skip to main content

For other STIs see the sexual health section Measles fig1blue bar
KJSA logoInfectious disease

Headlines

Infectious disease headline infographic

Why is this issue important?

Modern public health system, vaccines and antibiotics have revolutionised the way we protect ourselves from infections. However, infectious disease still poses a problem for Kirklees residents, as it does nationally and internationally. 

Infections due to antibiotic-resistant bacteria are threatening modern health care. Estimating their incidence, complications, and attributable mortality is challenging and has triggered the need to develop coordinated and comprehensive national, European, and global action plans. There is a need in Kirklees as well as nationally for ongoing work to reduce the volumes of antibiotics that are used inappropriately, to try and reduce antimicrobial resistance.

Lower respiratory infections remain the most deadly communicable disease, causing 3.0 million deaths worldwide in 2016. The death rate from diarrhoeal diseases almost halved between 2000 and 2016, but still caused 1.4 million deaths in 2016. Similarly, tuberculosis killed fewer people during the same period, but is still among the top 10 causes with a death toll of 1.3 million (1). Infectious diseases such as tuberculosis (TB) remain an issues in Kirklees. Despite reductions in incidence Kirklees has a higher incidence rate than nationally and the continued work towards the goals of the TB strategy remain important (2).

Influenza poses the biggest infection risk to the population and accounts for many of the deaths associated with infections. The elderly and those with long term conditions are particularly vulnerable to the flu virus. Kirklees uptake in influenza vaccine (along with the national uptake) could be improved, thus preventing these complications in the vulnerable (2).

HIV/AIDS is no longer among the world’s top 10 causes of death, having killed 1.0 million people in 2016 compared with 1.5 million in 2000 (1). HIV will be covered in a separate section of the KJSA (a link will be added here when the new HIV section is online).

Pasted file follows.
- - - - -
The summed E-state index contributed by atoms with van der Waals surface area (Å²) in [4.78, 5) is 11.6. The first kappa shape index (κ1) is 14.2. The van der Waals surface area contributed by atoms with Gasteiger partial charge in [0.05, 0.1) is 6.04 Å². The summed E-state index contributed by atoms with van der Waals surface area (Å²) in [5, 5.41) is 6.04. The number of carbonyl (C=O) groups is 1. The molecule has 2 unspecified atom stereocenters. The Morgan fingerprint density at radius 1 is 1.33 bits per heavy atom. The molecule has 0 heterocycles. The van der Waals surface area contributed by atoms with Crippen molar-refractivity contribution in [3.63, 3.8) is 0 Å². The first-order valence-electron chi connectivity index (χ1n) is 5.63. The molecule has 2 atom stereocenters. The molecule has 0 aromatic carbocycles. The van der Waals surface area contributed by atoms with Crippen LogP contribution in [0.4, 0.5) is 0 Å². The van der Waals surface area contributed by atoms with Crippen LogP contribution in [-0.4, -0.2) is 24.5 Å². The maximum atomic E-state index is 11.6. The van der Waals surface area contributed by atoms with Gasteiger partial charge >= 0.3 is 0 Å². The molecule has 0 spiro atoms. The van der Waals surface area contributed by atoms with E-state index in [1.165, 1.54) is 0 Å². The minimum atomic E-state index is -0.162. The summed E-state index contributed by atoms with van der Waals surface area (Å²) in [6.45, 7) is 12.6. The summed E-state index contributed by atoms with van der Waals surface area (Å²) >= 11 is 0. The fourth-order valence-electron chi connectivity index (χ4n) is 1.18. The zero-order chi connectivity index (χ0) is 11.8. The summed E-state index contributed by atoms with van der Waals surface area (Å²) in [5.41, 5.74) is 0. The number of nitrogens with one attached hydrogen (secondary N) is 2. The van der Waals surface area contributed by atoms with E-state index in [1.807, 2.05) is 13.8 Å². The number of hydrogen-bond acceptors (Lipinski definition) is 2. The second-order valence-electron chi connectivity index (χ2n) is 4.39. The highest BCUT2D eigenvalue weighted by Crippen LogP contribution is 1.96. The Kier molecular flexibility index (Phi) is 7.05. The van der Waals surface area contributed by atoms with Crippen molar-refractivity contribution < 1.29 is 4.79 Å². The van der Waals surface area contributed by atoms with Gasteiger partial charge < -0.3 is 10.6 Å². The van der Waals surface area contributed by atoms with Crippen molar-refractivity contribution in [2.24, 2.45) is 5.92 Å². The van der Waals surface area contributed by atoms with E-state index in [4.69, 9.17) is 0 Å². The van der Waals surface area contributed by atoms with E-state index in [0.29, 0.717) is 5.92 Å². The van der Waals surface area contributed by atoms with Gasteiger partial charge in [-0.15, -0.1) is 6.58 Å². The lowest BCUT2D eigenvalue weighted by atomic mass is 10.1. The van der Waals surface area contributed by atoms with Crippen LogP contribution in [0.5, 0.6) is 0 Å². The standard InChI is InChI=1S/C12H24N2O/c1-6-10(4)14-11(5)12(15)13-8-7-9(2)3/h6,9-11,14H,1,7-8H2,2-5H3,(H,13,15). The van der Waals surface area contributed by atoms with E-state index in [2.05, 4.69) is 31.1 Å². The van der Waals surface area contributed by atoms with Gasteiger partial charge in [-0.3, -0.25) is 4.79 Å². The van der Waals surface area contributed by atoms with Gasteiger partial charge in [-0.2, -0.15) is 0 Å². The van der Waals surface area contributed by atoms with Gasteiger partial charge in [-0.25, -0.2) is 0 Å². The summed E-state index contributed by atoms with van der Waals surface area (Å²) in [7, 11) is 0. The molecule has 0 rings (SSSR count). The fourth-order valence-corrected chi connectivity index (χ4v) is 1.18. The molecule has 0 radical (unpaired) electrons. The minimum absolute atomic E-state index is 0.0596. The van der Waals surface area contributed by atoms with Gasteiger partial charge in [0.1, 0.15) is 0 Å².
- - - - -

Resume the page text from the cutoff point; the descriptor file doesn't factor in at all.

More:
What are the community assets and actions around this issue?  

Infectious diseases are caused by organisms — such as bacteria, viruses, fungi or parasites. Many organisms live in and on our bodies. They're normally harmless or even helpful, but under certain conditions, some organisms may cause disease/infections.

Some infectious diseases can be passed from person to person. Some are transmitted by bites from insects or animals. And others are acquired by ingesting contaminated food or water or being exposed to organisms in the environment.

Immunisation remains one of the most important, and cost-effective, health interventions. Some life-saving vaccines cost just pennies, require only one dose, and provide immunisation throughout life. Immunisation programmes play an important role in the prevention of epidemics: through immunisation of specific disease and with wider health protection. Vaccination greatly reduces the burden of infectious diseases and has resulted in dramatic falls in rates of many vaccine preventable diseases in the UK such as polio and measles. Vaccines save lives, prevent disability and help people with serious and long term conditions to stay healthy.

There are other ways you can decrease the chances of getting an infection or passing one on.

Infectious disease prevention

Antibiotic resistance

It's everyone's responsibility to use antibiotics responsibly. They are not effective against viral infections, including colds and flu. Antibiotic overuse is a serious problem and potentially a threat to everyone’s health. You should be guided by your GP or pharmacist as to whether or not you need an antibiotic.

Antibiotic resistance is a threat to human health and to medicines worldwide. Overuse and misuse of antibiotics could mean that in the future even the simplest infections cannot be treated and the most straightforward operations cannot be done. 

This is an issue that affects every single one of us and could have devastating consequences. It is vital that we tackle this problem urgently so we can safeguard the health of ourselves, our children, and future generations.